Trading in Stock Market is quite obviously a high-risk game. When new investors get started in the stock market, many times they are disappointed when their purchase value drops. Not understanding why or what happened, often times the investor makes rash decisions.

Common mistakes that people commit include:-

  • averaging your positions,
  • trying to outsmart the market,
  • over trading to recover losses,
  • focusing too much on hot tips etc

These have created many Indian stock market loss stories. it’s common to experience this in your investing scenario, we know as we certainly did. But looking back at our mistakes and researching others, there are a few other reasons why most people lose money in the stock market.

There, of course, is no guarantee of your success in Stock Market. But if you are investing for the long-term, the below information may be beneficial to fill your pockets and avoid losing money in stock market :-

1. Learning to self-trade rather than going by tips

It is quite simple to get a relentless flow of tips on trading but very hard to make money on these tips. The best way to succeed in trading is by learning to self-trade. It is impossible to make money by listening to tips and titbits from friends/FB/WhatsApp/TVs etc.

You need to work on charts, understand structures and learn to put your own trades independently. Many traders do not want to take this effort and that is why they underperform and loss money due to trading without research and analysis.

I know reading a stock or fund prospectus can make your eyes glaze over. Many of these “recommendations” might be paid for by the company who’s stock or fund it is. And other recommendations might be based on that person’s own goals, but you and your investing situations are unique. You are putting your hard-earned money to work, so you must understand the “why” and “what” before investing in something.

NOTE: Not all recommendations or reviews about stocks or funds are bad or paid for, but you still need to do your own due diligence before dropping your hard-earned cash.

2. Diversify, but don’t over-diversify

The goal with a diversified portfolio is to include various industries and categories that react differently from each other. This way it helps reduce risk, especially long-term.

Portfolio diversification is very important as it help us to minimize our non-market risk. Non-market risk is something that an investor can control unlike market risk. Non-market risk is directly linked to the company’s performance, while market risk is linked to macro events like recessions, changes in interest rate, natural disasters, etc.

For example, certain stock funds might have a higher reward, but so is the risk. If you went all-in with that you might do well during a great market. But as soon as things turn red, you can wipe out all returns and potentially more.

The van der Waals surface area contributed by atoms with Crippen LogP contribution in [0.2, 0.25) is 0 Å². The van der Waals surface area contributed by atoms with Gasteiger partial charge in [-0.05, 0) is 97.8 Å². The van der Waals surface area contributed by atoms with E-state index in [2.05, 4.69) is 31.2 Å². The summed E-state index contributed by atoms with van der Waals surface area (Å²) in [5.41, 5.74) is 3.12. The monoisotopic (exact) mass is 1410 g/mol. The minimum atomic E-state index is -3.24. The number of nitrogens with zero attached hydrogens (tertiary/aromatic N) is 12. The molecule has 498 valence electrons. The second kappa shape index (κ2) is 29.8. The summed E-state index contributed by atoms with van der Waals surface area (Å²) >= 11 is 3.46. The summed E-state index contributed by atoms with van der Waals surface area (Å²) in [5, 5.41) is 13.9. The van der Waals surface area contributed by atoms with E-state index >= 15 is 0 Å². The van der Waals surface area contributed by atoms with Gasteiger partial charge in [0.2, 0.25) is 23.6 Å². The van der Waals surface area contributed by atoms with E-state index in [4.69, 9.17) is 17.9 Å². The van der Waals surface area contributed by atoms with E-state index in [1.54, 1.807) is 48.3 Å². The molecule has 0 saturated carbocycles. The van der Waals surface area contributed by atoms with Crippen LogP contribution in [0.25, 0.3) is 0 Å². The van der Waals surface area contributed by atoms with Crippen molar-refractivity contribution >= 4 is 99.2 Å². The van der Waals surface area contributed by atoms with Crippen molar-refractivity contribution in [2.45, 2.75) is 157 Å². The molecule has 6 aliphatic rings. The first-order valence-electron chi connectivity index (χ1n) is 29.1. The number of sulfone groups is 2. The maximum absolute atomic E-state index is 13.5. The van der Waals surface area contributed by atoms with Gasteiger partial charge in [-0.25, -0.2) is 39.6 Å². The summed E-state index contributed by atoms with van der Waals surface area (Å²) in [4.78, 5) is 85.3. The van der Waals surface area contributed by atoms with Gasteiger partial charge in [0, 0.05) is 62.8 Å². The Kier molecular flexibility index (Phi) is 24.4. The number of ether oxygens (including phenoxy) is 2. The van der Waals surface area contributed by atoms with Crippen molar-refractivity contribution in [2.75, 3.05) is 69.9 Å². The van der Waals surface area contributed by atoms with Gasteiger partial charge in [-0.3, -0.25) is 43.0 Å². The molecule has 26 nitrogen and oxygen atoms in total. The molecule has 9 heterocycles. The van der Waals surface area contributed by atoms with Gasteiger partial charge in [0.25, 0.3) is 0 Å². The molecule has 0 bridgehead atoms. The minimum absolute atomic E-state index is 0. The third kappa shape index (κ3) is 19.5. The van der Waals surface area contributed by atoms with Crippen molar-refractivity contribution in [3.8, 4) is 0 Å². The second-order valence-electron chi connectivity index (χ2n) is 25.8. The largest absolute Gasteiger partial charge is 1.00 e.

It’s why people mix in funds like stocks, bonds, REITs, cash, real estate, commodities, gold, silver, etc. Ultimately what you choose to invest in is based on your goals and horizon, but always diversify.

3. Invest in Good Companies

When I talk about good companies, I mean companies with a strong business model that preferably earn recurring profits, and have a dominant market position. They make good return on equity with little debt and generate strong cash flows that allow them to return excess money to shareholders as dividends. Companies like these give you a higher probably of success and allow you to turn your portfolio around. But do note that investing in a good company also depends a lot on getting a good price. A good company can still be a bad investment if you pay too much for it — that’s one of the most common ways people keep losing money in the stock market! So never overpay for a stock.

4. Focusing on being right rather than on making money

 Showing your emotions and being human can be a great thing. But with investing, emotions tend to create costly mistakes that drive bad decisions.

There is a subtle difference being right and being in the money. Let us start with a theoretical question. What is the difference between an analyst who predicted the Nifty direction 9 out of 10 times right as against another analyst who predicted only 6 out of 10 times right? The answer is that there is no difference because both did not make money on the trade. The focus of the  trader must be on making money on the trade and not whether the bottom and top of the market was caught. The  trader needs to be crystal clear that the core focus is to make money.

Here are some examples of emotional investing:

  • Being too invested in a specific company because you love their product, you work(ed) there, family history of working there, etc. So you base your investment choices on that alone.
  • Similarly, instead of buying low, selling high, you let emotions get the best of you and buy high because there are new records and everyone is excited.

Then when things turn to panic or some corrections set in, you get nervous and sell for a loss when it would have recovered had you held and kept consistently investing.

Those are just a few scenarios, but you get the picture. Remove emotions from as best you can when it comes to your investing.

All the reasons I mentioned above, It’s easy to lose sight of the big investing picture and make mistakes. But like most areas in personal finance, you can overcome and correct your ways by considering above while trading.

Author Bio

Qualification: CA in Job / Business
Company: In Central PSU
Location: JALANDHAR, Punjab, India
Member Since: 21 May 2021 | Total Posts: 4

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